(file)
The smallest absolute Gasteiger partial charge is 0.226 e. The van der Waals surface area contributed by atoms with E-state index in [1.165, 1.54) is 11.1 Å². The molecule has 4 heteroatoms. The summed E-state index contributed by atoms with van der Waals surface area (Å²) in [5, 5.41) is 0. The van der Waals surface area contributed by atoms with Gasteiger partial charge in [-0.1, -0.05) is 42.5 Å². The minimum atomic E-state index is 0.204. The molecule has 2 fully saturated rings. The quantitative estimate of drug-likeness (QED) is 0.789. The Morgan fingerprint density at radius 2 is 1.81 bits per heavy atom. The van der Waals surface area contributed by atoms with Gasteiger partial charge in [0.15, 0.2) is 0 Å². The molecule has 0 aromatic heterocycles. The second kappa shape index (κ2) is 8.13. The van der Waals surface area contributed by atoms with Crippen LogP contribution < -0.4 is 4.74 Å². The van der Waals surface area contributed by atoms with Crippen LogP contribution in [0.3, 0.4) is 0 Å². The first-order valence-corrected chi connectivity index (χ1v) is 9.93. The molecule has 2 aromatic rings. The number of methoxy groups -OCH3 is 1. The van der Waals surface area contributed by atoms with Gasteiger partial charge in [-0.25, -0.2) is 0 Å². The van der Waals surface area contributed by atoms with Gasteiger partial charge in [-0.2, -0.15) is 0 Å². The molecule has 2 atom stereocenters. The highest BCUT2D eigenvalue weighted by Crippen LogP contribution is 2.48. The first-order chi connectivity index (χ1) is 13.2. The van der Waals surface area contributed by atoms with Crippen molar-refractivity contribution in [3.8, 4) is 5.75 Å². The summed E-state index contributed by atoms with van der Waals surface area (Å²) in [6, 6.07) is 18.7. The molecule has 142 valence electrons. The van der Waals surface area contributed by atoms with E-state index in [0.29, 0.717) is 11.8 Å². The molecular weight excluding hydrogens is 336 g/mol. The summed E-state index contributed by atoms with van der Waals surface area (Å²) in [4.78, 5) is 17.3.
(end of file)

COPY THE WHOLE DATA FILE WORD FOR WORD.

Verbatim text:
The smallest absolute Gasteiger partial charge is 0.226 e. The van der Waals surface area contributed by atoms with E-state index in [1.165, 1.54) is 11.1 Å². The molecule has 4 heteroatoms. The summed E-state index contributed by atoms with van der Waals surface area (Å²) in [5, 5.41) is 0. The van der Waals surface area contributed by atoms with Gasteiger partial charge in [-0.1, -0.05) is 42.5 Å². The minimum atomic E-state index is 0.204. The molecule has 2 fully saturated rings. The quantitative estimate of drug-likeness (QED) is 0.789. The Morgan fingerprint density at radius 2 is 1.81 bits per heavy atom. The van der Waals surface area contributed by atoms with Gasteiger partial charge in [0.15, 0.2) is 0 Å². The molecule has 0 aromatic heterocycles. The second kappa shape index (κ2) is 8.13. The van der Waals surface area contributed by atoms with Crippen LogP contribution < -0.4 is 4.74 Å². The van der Waals surface area contributed by atoms with Crippen LogP contribution in [0.3, 0.4) is 0 Å². The first-order valence-corrected chi connectivity index (χ1v) is 9.93. The molecule has 2 aromatic rings. The number of methoxy groups -OCH3 is 1. The van der Waals surface area contributed by atoms with Gasteiger partial charge in [-0.25, -0.2) is 0 Å². The van der Waals surface area contributed by atoms with Gasteiger partial charge in [-0.2, -0.15) is 0 Å². The molecule has 2 atom stereocenters. The highest BCUT2D eigenvalue weighted by Crippen LogP contribution is 2.48. The first-order chi connectivity index (χ1) is 13.2. The van der Waals surface area contributed by atoms with Crippen molar-refractivity contribution in [3.8, 4) is 5.75 Å². The summed E-state index contributed by atoms with van der Waals surface area (Å²) in [6, 6.07) is 18.7. The molecule has 142 valence electrons. The van der Waals surface area contributed by atoms with E-state index in [0.29, 0.717) is 11.8 Å². The molecular weight excluding hydrogens is 336 g/mol. The summed E-state index contributed by atoms with van der Waals surface area (Å²) in [4.78, 5) is 17.3.